Depending on which mode you ride in, the battery can last anywhere from an hour to three hours. Another option if you’re looking to shred longer is the range extender.

Orbea designed a 252kWh external battery that weighs only three pounds and fits perfectly into a bottle cage. With the range extender, you now have a full-size battery for half the weight of a regular eMTB. 

Orbea paired the smaller battery with the Shimano EP8-RS motor. Designed by Orbea and Shimano, the motor is an ultralight machine that packs in 60Nm of torque, which allows you endless customization through the Shimano E-Steps app.

power button on the orbea rise

The design of this motor allows you to decide how much you want to work. If I’m solely doing cross-country and want to get a good workout in, I will throw it in eco mode with little assistance.

If I plan to lap a downhill trail, I typically switch it between trail and boost mode to be as efficient as possible and not create unnecessary fatigue so I’m ready to give my all on the downhill. Just know that boost mode drains the battery significantly faster than trail and eco mode.

The one thing I do not like about the Rise M10 is the fact that Orbea didn’t include a battery display. They wanted the bike to look sleek and uncomplicated, so they included a battery indicator with a few colored dots that tell you which mode you’re in. The battery indicator only shows a green light for 20%-100% charge and a red light to show 20% or less battery.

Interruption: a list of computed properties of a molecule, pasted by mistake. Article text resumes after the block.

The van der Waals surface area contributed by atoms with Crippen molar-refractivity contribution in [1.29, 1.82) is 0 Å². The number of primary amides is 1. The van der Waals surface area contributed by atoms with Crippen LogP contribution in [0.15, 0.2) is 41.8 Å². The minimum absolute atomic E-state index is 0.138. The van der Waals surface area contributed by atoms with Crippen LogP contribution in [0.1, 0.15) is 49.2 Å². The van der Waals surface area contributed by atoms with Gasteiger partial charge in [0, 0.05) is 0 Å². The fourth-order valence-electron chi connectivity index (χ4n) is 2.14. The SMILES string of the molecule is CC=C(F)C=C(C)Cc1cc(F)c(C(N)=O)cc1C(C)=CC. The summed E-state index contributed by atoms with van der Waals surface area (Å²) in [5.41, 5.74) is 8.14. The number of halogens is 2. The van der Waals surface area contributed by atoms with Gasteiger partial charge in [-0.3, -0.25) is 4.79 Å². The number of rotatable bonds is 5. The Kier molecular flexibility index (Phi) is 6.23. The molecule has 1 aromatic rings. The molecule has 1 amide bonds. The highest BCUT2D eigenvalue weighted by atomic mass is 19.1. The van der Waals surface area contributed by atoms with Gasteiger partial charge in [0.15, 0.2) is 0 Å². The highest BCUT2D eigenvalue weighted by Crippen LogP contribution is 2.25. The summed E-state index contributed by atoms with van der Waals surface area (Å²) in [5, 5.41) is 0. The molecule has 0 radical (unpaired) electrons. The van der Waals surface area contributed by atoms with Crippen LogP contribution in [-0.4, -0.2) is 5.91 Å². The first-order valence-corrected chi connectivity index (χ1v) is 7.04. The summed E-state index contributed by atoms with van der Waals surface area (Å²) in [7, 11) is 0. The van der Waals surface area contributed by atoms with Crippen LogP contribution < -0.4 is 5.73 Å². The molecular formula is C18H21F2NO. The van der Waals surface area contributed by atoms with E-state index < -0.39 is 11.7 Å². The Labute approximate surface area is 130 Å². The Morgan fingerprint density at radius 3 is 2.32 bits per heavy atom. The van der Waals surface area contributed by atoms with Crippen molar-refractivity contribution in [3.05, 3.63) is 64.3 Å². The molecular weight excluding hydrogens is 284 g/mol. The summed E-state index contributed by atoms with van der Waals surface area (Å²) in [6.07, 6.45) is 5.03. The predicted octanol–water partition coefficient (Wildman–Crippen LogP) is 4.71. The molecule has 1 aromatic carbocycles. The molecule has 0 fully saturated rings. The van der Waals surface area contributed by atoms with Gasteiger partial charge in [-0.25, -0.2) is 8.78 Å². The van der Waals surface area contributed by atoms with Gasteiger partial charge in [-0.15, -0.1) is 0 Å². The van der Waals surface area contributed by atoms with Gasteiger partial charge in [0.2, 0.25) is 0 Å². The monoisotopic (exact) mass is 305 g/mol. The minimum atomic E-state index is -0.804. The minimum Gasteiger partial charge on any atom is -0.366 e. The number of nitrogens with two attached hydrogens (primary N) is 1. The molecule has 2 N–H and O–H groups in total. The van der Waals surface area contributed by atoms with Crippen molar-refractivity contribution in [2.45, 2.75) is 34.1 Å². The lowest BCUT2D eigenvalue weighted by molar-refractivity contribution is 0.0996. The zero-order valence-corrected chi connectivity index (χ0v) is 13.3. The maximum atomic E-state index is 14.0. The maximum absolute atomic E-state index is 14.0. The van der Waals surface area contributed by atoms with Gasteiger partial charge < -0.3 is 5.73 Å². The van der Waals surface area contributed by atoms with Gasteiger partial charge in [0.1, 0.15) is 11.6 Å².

power indicator

This makes me uneasy when I’m out on a ride and I do not know exactly how much battery life I have left. The only way to check is to log into the Shimano E-Steps app which isn’t always the easiest to connect to the bike, especially if you’re in the mountains without cell phone service.

If you want the physical display, it can cost you around $100. I’ve reached out to fellow Rise M10 owners on Facebook and Reddit and several people just “learn” how far they can go in each mode. While this might work for some people, it doesn’t work for my OCD brain.  

Do I really need an eMTB?

When I first got the Rise, I wasn’t sure I would use it as much as my regular mountain bike. It was an investment, to say the least, and I was hesitant to purchase it when I already had an amazing bike that I loved.

Within the first month of owning the Rise, I put over 100 miles on it. It was an efficient way to get outside, ride my bike, and be home at a decent time to play with my toddler. Mind you, I was seven months pregnant with my second baby when I bought this bike, and let’s just say it allowed me to continue to ride during my difficult pregnancy.

Just remember that you do not NEED an excuse to buy an eMTB. You do not NEED to have medical issues, joint pain, asthma, or anything to justify riding an eMTB. The pressure to always “earn your turn” in the mountain biking community is so toxic.

The most important thing is that you’re smiling and having fun when you’re on the bike. Some of my favorite rides have been on my Rise M10 and I do not regret getting an eMTB even if it means I’ll be shamed by fellow mountain bikers in my community.